"We had to cancel two weekends worth of material," says Mark Russell, executive director of Performance Space 122 in the East Village. "We couldn't get our tech crew in to tech the shows, our e-mail and voicemail went out for two and a half weeks. That was tough. We came back that Friday with a show that had already started. We decided to keep doing it but we basically made it free--whatever you wanted to donate--because we had no way of getting the audience. It was such a strange time."
All of those I♥NY commercials and high profile pleas to "come back to Broadway" that followed the terrorist attacks were wonderful, but Off- and Off-Off Broadway theater is still in trouble if audiences don't start heading back to the fringe soon. Downtown venues like P.S. 122 were hit especially hard, and many theaters, companies, and shows that have long flown below the radar are now in danger of shuttering altogether. With the cold, slow winter months ahead and a recession in full swing, downtown theater needs you now more than ever. And for those who have shied away from the area in recent months, you'll find there is plenty to entice you back.
Downtown is home to the most strange, experimental, and quirky work to be found anywhere. For example: The L.A.-based group Fabulous Monsters makes its New York City debut with a critically acclaimed version of Ibsen's Hedda Gabler, now playing at LaMaMa. Speed Hedda, as they call it, is a gender-bending, revisionist take on this classic, set in the 1960s.
Among the many specialties of Off-Off Broadway theater are shows that explore the experiences of people from other countries and cultures. Opening January 10 is Unexpected Journeys, a joint venture of the Immigrants' Theatre Project, the Lower East Side Tenement Museum, and The Kasbah Project, which looks at the experiences of women from Muslim cultures. Unexpected Journeys is a festival of news plays by women from Armenia, Australia, Egypt, Nigeria, Turkey, the United Kingdom, and America. There are two full-length plays and several readings in the festival, plus panel discussions and talk-backs; tickets are only $5 for the readings and $15 for the plays. From dramas dealing with female circumcision and arranged marriage to comedies about love, sex, and religion, the works included here cover a wide range of experiences of women from Muslim cultures around the world.
At La MaMa, one of the East Village's most exciting experimental venues, there are two particularly notable offerings in January. Bavel, a multilingual play presented by Jerusalem's Netela Theatre, is based on the stories of Ethiopian Jews who resettled in Israel during the 1970s. Daughter of a Pacifist Soldier, by director/choreographer Tamar Rogoff, is a multidisciplinary work that chronicles the experiences of war veterans through their own words and with the use of music and dance.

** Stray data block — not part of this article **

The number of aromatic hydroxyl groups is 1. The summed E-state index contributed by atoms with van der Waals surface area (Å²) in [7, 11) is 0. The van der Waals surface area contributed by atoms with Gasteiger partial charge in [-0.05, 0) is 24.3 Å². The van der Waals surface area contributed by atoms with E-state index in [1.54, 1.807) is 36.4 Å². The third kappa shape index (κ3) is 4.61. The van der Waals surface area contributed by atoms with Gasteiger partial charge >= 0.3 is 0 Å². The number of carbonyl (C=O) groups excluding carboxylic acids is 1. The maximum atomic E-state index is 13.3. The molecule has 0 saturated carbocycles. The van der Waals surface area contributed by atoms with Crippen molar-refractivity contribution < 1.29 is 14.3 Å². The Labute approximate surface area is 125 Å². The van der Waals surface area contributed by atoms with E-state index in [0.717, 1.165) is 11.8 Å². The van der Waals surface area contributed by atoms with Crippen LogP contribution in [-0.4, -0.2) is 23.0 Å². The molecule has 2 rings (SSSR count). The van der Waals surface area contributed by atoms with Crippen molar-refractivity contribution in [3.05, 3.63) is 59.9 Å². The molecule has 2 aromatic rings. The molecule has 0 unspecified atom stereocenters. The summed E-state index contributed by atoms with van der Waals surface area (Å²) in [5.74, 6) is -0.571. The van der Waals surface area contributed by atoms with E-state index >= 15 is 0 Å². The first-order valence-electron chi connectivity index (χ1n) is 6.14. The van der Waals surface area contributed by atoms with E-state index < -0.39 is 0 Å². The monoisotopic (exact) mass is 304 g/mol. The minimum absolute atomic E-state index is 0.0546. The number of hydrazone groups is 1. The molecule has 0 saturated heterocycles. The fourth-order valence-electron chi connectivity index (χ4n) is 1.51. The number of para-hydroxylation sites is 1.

During the second half of January, several interesting dramatic and comedic Spanish language plays will be performed at Repertorio Espanol. La Gringa, Vieques, Cronica De Una Muerte (Chronicle of a Death Foretold), and Casa Propia (A House of Our Own) are among the shows playing in rotating repertory at the Gramercy Arts Theatre on East 27th Street.
A couple of rave reviews and some great word-of-mouth can turn a little show into a must-see event that has all of downtown abuzz. Yi Sang Counts To Thirteen was a huge hit at the 2001 Fringe Festival and is now returning to the East Village for a run at the Kraine Theater. Winner of the FringeNYC Excellence for Overall Production Award, the show recreates the bizarre inner world of Korean surrealist writer Yi Sang, known for his strange abstract poetry and darkly funny stories. Seoul mixes with New York, people become colors, and Diet Coke plays a significant role in this series of 20 vignettes exploring a complex love triangle in a world that defies description.
[sic], Melissa James Gibson's new play, has been repeatedly extended due to the stellar reviews it has received during its run at the SoHo Rep. The play is about three city-dwelling young neighbors who form a bond based on suspicion, unrequited love, and loneliness.
Humor of all types may be found beyond Broadway. What you get is usually well beyond the stand-up routines of a typical comedy club, as funny folk give theatrical form to their antics. The Horse Trade Theater Group is presenting a comedy festival throughout the month, with shows playing on Friday and Saturday nights. HA! Comedy Fest is a celebration of sketch, improv, and theatrical comedy that features some of New York's best humorists and troupes. Tickets are $7, or $10 per pair. For the schedule and a rundown of the talent on view, visit Horse Trade's site: www.httheater.org/ha/calendar.html
Mrs. Feuerstein, a new play by Murray Mednick, recently announced a six-week extension due to an overwhelming demand for tickets. It tells the story of a creative writing teacher who, 20 years after World War II, remains obsessed with the enduring pain of the Holocaust and finds her revenge by writing a play about a German couple with whom she works.
Having just directed the above-mentioned [sic], Daniel Aukin now helms the NYC premiere of Alexandra Cunningham's No. 11 (Blue & White), a funny yet disturbing play about affluent suburban youth. Opening January 17 at the McGinn/Cazale Theatre on the Upper West Side, No. 11 is presented by The Play Company.
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